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Active Directory Database

Question: What is the function of the Active Directory Database?
The Active Directory (AD) database is a fundamental component of the Microsoft Windows Server operating system, designed to facilitate the management and organization of resources in a networked environment. The primary function of the AD database is to store and provide access to information about users, computers, and other network objects in a centralized location. In practical terms, the AD database serves as a directory service, providing a hierarchical structure for organizing and accessing network resources. It enables administrators to define security policies, manage user accounts and permissions, and assign network resources, such as printers and shared folders, to specific groups or individuals.
The AD database is designed to be highly scalable, allowing it to accommodate large and complex networks. It also supports a range of advanced features, such as replication and caching, that enable it to provide efficient and reliable access to network resources. Overall, the Active Directory database plays a critical role in the effective management and operation of networked environments, providing a centralized repository of information and resources that can be accessed by administrators and users alike.

Active Directory vs. Registry

Active Directory is a special-purpose database and is not a registry replacement. The directory is designed to handle a large number of read and search operations and a significantly smaller number of changes and updates.
Active Directory data is hierarchical, replicated, and extensible. Because it is replicated, you do not want to store dynamic data, such as corporate stock prices or CPU performance. If your data is machine-specific, store the data in the registry. Typical examples of data stored in the directory include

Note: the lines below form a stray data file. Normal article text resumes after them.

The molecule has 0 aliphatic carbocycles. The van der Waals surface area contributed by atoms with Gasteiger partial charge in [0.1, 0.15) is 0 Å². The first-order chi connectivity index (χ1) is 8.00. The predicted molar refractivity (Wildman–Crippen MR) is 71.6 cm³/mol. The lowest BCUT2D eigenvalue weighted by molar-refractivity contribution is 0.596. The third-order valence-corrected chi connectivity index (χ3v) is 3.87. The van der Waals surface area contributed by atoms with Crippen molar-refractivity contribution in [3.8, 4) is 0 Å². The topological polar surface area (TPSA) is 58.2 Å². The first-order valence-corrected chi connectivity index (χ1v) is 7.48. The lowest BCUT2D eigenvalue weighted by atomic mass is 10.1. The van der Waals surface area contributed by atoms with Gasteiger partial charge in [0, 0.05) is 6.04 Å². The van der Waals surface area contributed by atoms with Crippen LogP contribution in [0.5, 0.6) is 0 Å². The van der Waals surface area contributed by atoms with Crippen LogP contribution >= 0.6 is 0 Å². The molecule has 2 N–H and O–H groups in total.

1. printer queue data,
  2. user contact data, and
  3. network/computer configuration data.
The Active Directory database consists of objects and attributes. Objects and attribute definitions are stored in the Active Directory schema.

Active Directory Field Guide

Active Directory History

The Active Directory is the foundational networking component in Windows 2000. The Active Directory completely redesigns Microsoft networking from the days of Windows NT and brings Windows networking to a hierarchical, directory service model. This model modernizes NT and paves the way for the future. With the Active Directory, you have more manageability, more support for network resources, standardized naming, and excellent query capabilities. In short, the Active Directory opens an entire new world for Windows.
A directory is, at its most fundamental level, a collection of information that is organized in a particular way. The organizational method makes sorting through the information fast and easy so you can find the desired data. Directory services are often compared to a phone book. A phone book is a collection of data organized by last name, first name, phone number, city, and state. Because the information is organized in a particular way, you can quickly find a particular person and get his or her telephone number. Directories, of course, are nothing new and have been used for about as long as books have been available; but in terms of networking, directories are still on the cutting edge of networking technology.
It is important to note that the Active Directory namespace is not the DNS namespace. The DNS namespace is used on the Internet while the Active Directory namespace is used for private networks. However, the Active Directory namespace is based on DNS, and it connects into the DNS namespace. In other words, DNS is a global namespace that makes up the entire Internet, and the Active Directory namespace is built on the DNS hierarchical structure so that it connects into the DNS global namespace. For now, it is important to remember that you cannot implement the Active Directory without DNS, and all Active Directory names are DNS names.